Why do parks need more equity and spatial justice programming? How does your program speak to that need in Boston parks? 

ASG: Tom, I don’t want to speak over you, it’s your territory. Do you want to speak on this? If you want me to speak on it, I’ll speak on it as well right now, but I don’t want to speak over you. That’s important. 

TG: That being said, even though you’re right, this is Massachusett homeland, your voice is just as important. I’d like for both of us to answer. 

That would be great. 

TG: My answer to that question is just to create that equity. That it’s not there. It doesn’t exist. That’s what we’re trying to do with projects like this, and in creating that equity, you also create spatial justice. Right now, you can go to any number of parks in Boston and see signage, probably about why the park’s there, who created the park, so on and so forth. But you don’t hear or see or learn a lot about the original people that used that space or what that space may have been used for. That’s one of the reasons why projects like this are necessary. Not only that, but to create a precedent for us being in our traditional spaces—the traditional spaces that are left. By traditional, I mean spaces that have not been developed, that have been conserved or preserved. With the Massachusett tribe, one of our main objectives is to preserve what’s left and what hasn’t been developed. I think the same could go for just about any Indigenous tribe in North America. We want to be in those green spaces. We want to be able to educate on our history and continued presence in those spaces. 

ASG: That was well said, Tom. Thank you for that. If I could speak a little bit about what society thinks equity is these days: You know, I think sometimes that can get misconstrued, about what our people always knew to be equity, rather than what society deems to be equity these days. Equity to us traditionally: food sovereignty, we’re talking about being able to have cultural practices, we’re talking about being able to come together for all of our thanksgivings. See, society in today’s day and age only considers one thanksgiving a year. We had a thanksgiving every single day we woke up, every time we walked past a medicine plant or were able to come sing by the rivers. 

For us, as two state-recognized tribes, to be able to come together in cultural revitalization—this is more than social justice. This is literally going against the grain and what the state deems to be what’s equitable for them or for the foreseeable future for particular land parcels. See, they don’t have any reciprocal relationship to the land in the ways that we do. This is something that I deal with DCR [Department of Conservation and Recreation] a lot with, and the state a lot with, as I go through the forest and catalog our sustainable health.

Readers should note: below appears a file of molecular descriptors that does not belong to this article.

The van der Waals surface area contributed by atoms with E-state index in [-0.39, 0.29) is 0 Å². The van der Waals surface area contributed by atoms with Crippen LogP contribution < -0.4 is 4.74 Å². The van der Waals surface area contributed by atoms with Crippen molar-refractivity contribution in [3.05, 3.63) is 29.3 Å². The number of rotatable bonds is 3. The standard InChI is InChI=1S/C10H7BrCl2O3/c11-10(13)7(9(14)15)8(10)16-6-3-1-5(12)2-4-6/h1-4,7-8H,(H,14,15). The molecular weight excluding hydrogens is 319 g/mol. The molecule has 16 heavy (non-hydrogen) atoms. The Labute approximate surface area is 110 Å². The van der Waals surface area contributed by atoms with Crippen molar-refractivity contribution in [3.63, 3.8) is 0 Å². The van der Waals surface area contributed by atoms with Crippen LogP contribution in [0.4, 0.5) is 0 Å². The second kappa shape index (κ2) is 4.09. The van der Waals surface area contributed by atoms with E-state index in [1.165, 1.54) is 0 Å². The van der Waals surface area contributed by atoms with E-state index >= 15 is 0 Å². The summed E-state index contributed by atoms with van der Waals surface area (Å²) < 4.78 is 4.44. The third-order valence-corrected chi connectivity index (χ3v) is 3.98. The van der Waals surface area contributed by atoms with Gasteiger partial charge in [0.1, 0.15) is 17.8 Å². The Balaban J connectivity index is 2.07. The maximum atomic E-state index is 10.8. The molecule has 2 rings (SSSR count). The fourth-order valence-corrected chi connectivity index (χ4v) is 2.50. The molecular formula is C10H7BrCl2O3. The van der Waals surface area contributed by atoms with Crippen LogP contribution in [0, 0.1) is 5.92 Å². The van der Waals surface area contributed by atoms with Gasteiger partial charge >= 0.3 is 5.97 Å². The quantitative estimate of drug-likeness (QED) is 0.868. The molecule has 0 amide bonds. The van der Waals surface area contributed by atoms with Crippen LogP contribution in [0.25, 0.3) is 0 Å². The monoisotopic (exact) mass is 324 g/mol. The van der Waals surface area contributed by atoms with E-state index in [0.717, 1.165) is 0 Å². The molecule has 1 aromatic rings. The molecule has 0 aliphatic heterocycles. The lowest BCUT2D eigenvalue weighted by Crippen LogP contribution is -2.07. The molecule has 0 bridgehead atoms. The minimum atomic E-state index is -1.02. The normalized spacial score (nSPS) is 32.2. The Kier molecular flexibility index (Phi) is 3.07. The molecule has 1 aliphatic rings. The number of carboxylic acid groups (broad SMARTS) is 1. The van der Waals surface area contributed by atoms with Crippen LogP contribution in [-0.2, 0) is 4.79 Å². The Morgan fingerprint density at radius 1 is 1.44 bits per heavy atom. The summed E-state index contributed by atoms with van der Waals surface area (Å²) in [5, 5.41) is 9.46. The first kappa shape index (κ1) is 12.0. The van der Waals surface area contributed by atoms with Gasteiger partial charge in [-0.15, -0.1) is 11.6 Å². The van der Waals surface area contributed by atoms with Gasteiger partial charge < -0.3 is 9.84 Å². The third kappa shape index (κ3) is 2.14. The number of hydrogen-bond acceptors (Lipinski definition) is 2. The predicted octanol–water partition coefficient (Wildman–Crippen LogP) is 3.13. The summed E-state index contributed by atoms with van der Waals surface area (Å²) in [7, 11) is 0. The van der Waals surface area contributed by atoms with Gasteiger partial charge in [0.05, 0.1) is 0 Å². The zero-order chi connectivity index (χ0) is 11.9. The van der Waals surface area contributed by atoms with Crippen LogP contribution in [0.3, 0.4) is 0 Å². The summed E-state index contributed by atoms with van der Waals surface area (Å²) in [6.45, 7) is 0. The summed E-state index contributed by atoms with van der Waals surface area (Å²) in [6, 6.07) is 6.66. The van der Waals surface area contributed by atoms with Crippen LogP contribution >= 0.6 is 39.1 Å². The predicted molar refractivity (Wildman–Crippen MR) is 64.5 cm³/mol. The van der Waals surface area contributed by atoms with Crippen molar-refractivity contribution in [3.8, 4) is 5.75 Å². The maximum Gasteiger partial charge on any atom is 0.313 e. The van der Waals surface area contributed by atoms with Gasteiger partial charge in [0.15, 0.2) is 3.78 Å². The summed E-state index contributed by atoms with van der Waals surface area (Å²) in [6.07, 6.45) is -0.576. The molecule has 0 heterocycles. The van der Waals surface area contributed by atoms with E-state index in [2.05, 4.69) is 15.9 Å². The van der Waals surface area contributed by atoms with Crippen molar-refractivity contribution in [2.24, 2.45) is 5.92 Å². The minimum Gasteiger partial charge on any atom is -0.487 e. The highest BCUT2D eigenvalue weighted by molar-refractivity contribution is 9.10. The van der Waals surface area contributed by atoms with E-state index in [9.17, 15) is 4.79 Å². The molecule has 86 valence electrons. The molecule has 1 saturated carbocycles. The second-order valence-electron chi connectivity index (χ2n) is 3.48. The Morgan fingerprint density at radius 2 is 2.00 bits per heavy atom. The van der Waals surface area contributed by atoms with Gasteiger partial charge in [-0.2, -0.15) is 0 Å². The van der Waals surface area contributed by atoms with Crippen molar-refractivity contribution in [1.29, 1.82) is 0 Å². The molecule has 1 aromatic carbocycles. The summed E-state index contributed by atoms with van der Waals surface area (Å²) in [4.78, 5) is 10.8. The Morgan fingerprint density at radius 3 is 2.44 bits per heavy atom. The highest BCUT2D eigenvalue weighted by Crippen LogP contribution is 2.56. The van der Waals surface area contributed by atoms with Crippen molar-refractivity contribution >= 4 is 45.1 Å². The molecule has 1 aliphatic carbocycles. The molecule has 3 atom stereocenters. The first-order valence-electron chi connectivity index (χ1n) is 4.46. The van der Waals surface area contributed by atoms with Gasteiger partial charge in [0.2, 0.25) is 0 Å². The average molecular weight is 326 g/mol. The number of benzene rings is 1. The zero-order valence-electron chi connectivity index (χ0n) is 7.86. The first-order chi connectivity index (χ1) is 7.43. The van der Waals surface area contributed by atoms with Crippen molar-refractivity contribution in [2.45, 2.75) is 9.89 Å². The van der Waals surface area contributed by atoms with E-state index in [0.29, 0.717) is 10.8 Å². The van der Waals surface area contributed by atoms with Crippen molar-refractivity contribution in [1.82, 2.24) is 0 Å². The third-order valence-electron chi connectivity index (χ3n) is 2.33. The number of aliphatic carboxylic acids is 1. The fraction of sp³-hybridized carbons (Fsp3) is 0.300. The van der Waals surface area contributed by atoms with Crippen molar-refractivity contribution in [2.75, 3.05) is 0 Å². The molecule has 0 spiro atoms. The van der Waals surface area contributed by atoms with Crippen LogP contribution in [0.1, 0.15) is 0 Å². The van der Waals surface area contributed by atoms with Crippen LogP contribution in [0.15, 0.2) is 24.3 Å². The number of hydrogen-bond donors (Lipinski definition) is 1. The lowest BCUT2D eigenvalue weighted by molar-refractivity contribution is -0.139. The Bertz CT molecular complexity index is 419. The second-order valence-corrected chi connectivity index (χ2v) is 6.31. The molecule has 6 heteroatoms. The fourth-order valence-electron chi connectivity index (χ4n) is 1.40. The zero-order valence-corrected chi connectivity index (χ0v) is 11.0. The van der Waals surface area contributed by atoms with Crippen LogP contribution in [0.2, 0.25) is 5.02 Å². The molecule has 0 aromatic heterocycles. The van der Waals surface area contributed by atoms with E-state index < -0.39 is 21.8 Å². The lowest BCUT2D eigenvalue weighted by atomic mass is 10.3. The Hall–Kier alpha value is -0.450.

I’m looking at vernal pools and I’m having this dialogue with these medicine plants, and I’m also seeking food throughout our territories. So, when I think about equity, it’s not at all what society thinks about what equity is when it comes to a park. See, they put grants together and they do all these things so that the turf is nice and green, so that they make sure that nobody is staying out there or sleeping on these places. They put up funds to make sure that [there are] no «homeless» there. Although, you know, our people never believe in [that]—there’s no such thing as homeless. Like, we live on Earth, so we all have a home here. The only thing that we’d be broken from is community. And if we don’t have community, we don’t know how to build our traditional longhouses or have the time to come together like we want to and burn out a canoe…  

So, homelessness, you know, they actually put up the funds to make sure no «homeless» people are living in these areas. Why? So that they can either build another apartment building right near it [for] these folks who’ve created gentrification, so our folks can’t even live near that piece of water and a little bit of green that is left in Boston. It’s really sad, and it needs to be addressed further and further. I mean, if you ask me, what would be equitable is to take down some of these triple-deckers and big buildings and create more space for the Indigenous peoples and for the people that are here nowadays. That would be more equitable than fighting us to even be in these places, to have cultural revitalization or preservation. It’s really heavy, and it’s more than social justice. It’s imperative we’re able to step back into these spaces and be who we’re supposed to be here. If not, then the state and colonization is still creating assimilation in 2022.